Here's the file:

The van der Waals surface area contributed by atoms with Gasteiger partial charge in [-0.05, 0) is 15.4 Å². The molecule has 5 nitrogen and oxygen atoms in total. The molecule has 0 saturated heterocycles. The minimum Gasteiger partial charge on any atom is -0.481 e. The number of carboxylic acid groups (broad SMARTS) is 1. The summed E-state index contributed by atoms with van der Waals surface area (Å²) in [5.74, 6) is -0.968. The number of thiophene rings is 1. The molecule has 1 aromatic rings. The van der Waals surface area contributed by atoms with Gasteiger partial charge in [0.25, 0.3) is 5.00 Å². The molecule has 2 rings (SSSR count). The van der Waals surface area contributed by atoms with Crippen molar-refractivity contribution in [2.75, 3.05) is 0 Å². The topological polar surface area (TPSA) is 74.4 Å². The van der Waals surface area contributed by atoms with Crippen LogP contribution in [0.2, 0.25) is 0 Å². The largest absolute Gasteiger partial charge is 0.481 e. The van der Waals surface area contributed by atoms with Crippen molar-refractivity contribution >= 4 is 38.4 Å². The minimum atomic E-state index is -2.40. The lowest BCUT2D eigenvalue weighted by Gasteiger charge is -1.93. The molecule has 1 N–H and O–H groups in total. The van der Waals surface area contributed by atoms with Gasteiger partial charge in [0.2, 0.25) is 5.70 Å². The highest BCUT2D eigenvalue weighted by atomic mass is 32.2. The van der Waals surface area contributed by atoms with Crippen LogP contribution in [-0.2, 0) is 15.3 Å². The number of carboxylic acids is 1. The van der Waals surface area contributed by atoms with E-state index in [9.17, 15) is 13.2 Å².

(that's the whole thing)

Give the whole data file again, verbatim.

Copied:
The van der Waals surface area contributed by atoms with Gasteiger partial charge in [-0.05, 0) is 15.4 Å². The molecule has 5 nitrogen and oxygen atoms in total. The molecule has 0 saturated heterocycles. The minimum Gasteiger partial charge on any atom is -0.481 e. The number of carboxylic acid groups (broad SMARTS) is 1. The summed E-state index contributed by atoms with van der Waals surface area (Å²) in [5.74, 6) is -0.968. The number of thiophene rings is 1. The molecule has 1 aromatic rings. The van der Waals surface area contributed by atoms with Gasteiger partial charge in [0.25, 0.3) is 5.00 Å². The molecule has 2 rings (SSSR count). The van der Waals surface area contributed by atoms with Crippen molar-refractivity contribution in [2.75, 3.05) is 0 Å². The topological polar surface area (TPSA) is 74.4 Å². The van der Waals surface area contributed by atoms with Crippen LogP contribution in [0.2, 0.25) is 0 Å². The largest absolute Gasteiger partial charge is 0.481 e. The van der Waals surface area contributed by atoms with Crippen molar-refractivity contribution >= 4 is 38.4 Å². The minimum atomic E-state index is -2.40. The lowest BCUT2D eigenvalue weighted by Gasteiger charge is -1.93. The molecule has 1 N–H and O–H groups in total. The van der Waals surface area contributed by atoms with Gasteiger partial charge in [0.2, 0.25) is 5.70 Å². The highest BCUT2D eigenvalue weighted by atomic mass is 32.2. The van der Waals surface area contributed by atoms with Crippen LogP contribution in [-0.2, 0) is 15.3 Å². The number of carboxylic acids is 1. The van der Waals surface area contributed by atoms with E-state index in [9.17, 15) is 13.2 Å².